We've had a noise when water is draining from upstairs bathroom since we moved in 13 years ago. Now that we have the wall open on one side for other reasons I can see that the PVC drain isn't parallel to the wall and is rubbing the drywall behind in the section in the photo, specifically the wider joint on the bottom of the Y, possibly the upper part of the Y as well.

I know that the drywall (originally 1950s) is very thick, (probably 3/4 of an inch). I've wondering if I can somehow remove part of the thickness of the drywall to put an air gap. My other option is to cut the drywall out and then replace with thinner drywall but I'm not sure how to attach it, I usually use wood pieces attached to the studs for a nailing surface but there isn't really room.

EDIT: I've been working with a screwdriver on the left side and removing material. I can't get the screwdriver in on the right side well because of the stud. Any other tools I might use?

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  • 2
    I would go after the root problem, the pipe moving. Also, rattles in drain pipes surprise me. You generally get them in supply pipes as they flex due to pressure changes. Feb 5, 2020 at 21:56
  • Stains near the pipe shows that something has been leaking. Might want to check that out as well.
    – JPhi1618
    Feb 5, 2020 at 22:26
  • 1
    Harper, pipes move. Period. Most noise issues are clicking/creaking due to expansion, and plastic-on-wood or -paper is a great recipe for that. My kitchen vent creaks if I run hot water down the drain. I don't see any mention of rattling.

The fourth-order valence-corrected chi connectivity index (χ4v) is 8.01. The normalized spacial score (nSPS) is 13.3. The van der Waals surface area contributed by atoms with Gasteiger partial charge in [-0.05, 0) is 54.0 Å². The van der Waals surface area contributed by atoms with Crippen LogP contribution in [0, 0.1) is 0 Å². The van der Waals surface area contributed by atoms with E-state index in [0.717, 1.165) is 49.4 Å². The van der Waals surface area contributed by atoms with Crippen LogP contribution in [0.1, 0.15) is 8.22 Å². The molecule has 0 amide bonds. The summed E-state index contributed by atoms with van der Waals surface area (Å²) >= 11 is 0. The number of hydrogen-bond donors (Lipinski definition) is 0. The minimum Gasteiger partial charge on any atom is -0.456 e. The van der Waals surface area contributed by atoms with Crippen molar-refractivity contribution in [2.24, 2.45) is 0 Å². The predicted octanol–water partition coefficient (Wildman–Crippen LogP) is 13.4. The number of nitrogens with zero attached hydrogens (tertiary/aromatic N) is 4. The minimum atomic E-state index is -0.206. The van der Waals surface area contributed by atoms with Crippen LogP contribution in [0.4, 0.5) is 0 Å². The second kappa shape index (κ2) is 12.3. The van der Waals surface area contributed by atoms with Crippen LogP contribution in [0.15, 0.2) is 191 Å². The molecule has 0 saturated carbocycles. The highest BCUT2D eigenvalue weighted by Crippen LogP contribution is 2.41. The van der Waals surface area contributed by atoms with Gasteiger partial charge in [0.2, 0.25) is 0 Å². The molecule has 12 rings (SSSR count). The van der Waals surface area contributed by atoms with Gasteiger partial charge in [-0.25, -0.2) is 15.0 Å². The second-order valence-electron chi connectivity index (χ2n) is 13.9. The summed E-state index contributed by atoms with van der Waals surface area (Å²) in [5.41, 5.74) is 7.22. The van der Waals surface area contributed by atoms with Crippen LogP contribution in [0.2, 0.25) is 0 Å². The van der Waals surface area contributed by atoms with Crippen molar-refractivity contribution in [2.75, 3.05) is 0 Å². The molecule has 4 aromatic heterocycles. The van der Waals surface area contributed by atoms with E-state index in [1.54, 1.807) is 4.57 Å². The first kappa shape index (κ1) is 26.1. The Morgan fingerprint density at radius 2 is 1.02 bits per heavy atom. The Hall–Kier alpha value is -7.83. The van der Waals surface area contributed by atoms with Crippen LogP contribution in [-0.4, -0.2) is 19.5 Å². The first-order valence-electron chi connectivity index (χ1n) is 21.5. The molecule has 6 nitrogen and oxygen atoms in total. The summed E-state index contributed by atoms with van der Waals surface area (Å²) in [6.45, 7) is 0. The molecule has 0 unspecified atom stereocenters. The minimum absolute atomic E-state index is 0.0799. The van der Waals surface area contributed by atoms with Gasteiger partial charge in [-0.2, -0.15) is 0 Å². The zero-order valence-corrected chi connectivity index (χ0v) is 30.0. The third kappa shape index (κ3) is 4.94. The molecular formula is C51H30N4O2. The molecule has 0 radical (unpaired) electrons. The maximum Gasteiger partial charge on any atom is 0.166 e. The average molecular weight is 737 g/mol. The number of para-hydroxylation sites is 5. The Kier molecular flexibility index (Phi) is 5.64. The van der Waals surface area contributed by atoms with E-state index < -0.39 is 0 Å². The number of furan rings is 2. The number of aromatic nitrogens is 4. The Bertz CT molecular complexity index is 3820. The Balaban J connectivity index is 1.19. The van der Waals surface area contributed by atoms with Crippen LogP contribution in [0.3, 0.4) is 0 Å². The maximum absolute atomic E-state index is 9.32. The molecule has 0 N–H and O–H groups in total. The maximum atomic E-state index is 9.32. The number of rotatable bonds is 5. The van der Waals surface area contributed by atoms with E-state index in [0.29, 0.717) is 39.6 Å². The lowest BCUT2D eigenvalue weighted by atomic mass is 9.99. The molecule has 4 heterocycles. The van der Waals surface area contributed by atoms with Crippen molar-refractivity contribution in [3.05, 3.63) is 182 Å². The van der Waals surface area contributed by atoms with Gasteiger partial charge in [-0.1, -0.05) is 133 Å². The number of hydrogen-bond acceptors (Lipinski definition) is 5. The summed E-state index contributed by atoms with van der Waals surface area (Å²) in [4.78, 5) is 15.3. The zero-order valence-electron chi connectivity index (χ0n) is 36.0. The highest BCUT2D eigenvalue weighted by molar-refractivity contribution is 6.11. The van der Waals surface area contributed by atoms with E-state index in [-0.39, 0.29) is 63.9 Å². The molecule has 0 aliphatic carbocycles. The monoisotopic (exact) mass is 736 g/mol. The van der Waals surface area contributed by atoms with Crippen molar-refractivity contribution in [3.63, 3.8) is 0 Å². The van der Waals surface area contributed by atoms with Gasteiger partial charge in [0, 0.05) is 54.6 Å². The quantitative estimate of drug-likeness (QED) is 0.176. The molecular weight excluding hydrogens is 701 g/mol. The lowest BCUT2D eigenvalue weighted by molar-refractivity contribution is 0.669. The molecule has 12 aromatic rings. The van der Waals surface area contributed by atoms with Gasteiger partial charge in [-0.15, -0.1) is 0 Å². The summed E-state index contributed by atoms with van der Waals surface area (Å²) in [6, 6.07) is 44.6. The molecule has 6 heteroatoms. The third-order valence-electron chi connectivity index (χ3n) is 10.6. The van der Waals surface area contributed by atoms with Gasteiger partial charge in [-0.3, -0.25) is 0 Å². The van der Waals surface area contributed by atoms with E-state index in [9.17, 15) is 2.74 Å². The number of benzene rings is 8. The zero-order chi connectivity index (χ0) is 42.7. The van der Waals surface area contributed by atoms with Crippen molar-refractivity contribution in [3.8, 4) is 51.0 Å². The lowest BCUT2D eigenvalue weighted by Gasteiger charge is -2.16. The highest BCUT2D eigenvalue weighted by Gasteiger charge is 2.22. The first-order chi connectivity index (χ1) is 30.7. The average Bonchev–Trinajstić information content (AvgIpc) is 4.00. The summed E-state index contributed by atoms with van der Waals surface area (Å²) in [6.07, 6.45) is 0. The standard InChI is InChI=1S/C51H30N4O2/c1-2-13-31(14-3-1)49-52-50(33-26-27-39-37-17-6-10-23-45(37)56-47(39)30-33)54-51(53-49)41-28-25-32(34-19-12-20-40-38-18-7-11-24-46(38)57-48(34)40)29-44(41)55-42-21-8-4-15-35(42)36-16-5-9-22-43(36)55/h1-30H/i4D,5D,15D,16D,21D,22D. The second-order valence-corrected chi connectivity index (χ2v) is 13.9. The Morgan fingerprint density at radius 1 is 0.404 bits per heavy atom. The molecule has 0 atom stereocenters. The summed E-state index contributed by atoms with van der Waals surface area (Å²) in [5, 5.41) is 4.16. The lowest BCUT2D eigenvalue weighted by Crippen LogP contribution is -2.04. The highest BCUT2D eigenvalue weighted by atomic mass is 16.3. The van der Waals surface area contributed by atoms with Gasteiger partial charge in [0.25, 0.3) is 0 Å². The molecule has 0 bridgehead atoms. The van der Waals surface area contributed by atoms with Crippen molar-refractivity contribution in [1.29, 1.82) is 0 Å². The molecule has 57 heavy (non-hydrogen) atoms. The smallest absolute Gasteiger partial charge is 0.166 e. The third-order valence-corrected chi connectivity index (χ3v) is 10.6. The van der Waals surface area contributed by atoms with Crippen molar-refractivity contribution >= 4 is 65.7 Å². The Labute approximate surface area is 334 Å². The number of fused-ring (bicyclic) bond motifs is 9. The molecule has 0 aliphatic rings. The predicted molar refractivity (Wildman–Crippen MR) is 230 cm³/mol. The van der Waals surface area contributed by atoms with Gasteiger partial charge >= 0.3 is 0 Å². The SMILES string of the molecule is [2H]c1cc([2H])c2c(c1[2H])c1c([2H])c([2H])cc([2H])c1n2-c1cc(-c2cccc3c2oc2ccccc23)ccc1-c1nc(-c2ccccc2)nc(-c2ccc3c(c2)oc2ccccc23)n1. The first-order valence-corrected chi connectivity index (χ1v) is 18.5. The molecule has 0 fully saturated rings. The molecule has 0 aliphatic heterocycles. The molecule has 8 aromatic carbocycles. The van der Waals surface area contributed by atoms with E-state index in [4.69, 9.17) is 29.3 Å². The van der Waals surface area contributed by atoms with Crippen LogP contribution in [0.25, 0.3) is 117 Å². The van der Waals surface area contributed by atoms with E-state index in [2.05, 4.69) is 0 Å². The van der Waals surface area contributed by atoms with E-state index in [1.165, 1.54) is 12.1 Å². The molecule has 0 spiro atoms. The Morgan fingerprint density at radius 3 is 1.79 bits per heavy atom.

– isherwood
    Feb 5, 2020 at 23:15

1 Answer 1


I'm guessing you have a transitional hybrid plaster, where you have 3/8" gypsum panels behind and about the same plaster in front. This makes your wall very robust, so yes, you can carve it out a bit. Try not to go more than about 1/3 the total thickness of the wall panel as a whole, and only remove the paper facing where necessary. That's really what provides the strength with the gypsum panels.

I would carefully cut the paper around the carving site, then use flat screwdrivers and other tools to gently dig out the gypsum as needed.

If the trough becomes substantial, you could reinforce the back side (which we see in your photo) by bonding some blocks or plywood using construction adhesive and screws to the stud alongside. I'm guessing that the contact is only at the joint hub, though, which means the carving will be small enough to not warrant reinforcement.

  • Thanks, my problem is I can't get a screwdriver in on the right side. I'm thinking of another small hand tool that will work, maybe with a bend near the end.....
    – user20127
    Feb 14, 2020 at 11:26

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